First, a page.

The context: "Thanks for your message. Sorry for that you haven't received the item yet. I understand you truly, but please don't worry; we will fix the problem for you smoothly. Could you please give me your shipping address for us to have a confirm for you? Then we will give you an answer quickly.  Looking forward to your reply. Kind regards!"

  • 3
    Several things about this message suggest that the writer is not a native speaker of English.. Presumably they want to confirm that they have despatched the item to the right address. Commented Nov 27, 2019 at 9:13
  • "Get a confirm error/box" is becoming quite common in emails etc, so the attributive usage is getting more common. "Press the 'stop' button" certainly doesn't need ( or even warrant) the scare quotes nowadays. 'Came to a stop' and 'get the go' are certainly idiomatic, and 'have a confirm' models on these. However, the noun intercategorial polyseme (ie the noun usage) has not made it into Urban Dictionary yet, never mind Wiktionary. Commented Nov 27, 2019 at 10:38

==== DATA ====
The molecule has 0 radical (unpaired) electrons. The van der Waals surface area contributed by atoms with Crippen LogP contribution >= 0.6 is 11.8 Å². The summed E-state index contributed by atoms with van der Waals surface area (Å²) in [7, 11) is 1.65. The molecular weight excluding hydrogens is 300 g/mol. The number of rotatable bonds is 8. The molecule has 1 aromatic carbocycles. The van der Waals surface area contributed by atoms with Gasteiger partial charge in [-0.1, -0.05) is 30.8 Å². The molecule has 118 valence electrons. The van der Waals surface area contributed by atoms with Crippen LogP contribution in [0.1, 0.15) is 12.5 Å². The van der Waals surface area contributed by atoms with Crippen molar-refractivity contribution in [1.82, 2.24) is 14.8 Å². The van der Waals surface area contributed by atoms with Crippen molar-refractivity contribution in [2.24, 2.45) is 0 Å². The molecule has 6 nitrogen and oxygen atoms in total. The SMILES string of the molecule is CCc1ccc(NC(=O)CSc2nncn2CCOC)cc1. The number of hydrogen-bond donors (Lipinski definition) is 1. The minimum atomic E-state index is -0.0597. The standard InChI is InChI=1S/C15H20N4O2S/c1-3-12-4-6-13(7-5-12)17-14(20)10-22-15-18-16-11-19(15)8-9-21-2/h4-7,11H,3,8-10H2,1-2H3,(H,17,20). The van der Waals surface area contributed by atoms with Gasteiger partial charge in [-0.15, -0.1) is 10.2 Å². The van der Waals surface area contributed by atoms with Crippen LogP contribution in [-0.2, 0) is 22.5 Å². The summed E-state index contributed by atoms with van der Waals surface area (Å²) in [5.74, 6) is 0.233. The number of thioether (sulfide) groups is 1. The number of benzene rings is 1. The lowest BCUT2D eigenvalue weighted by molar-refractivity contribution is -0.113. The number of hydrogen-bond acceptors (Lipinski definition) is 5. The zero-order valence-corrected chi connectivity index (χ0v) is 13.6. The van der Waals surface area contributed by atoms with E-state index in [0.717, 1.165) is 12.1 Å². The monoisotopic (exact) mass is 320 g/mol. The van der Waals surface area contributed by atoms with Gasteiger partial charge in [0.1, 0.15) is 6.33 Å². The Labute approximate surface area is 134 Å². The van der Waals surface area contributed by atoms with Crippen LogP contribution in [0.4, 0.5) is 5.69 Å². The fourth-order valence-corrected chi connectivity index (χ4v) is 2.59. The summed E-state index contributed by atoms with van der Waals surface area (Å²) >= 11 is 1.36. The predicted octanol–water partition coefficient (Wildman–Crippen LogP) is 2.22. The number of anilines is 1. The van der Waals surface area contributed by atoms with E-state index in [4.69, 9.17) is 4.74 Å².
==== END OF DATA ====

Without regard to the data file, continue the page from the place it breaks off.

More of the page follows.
1 Answer 1


The message has several grammatical mistakes, and the sentence you quote is not grammatically correct.

"confirm" is a verb, but is being used here as a noun.

Therefore we cannot tell you definitely what the sentence means.

From context it seems reasonable that they are asking to confirm your shipping address, though this is something you probably guessed for yourself. Since the sentence is incorrect, no expert in English is going to be able to tell you accurately what it means.

  • I’ll give you a confirm on that :)
    – user205876
    Commented Nov 28, 2019 at 6:47

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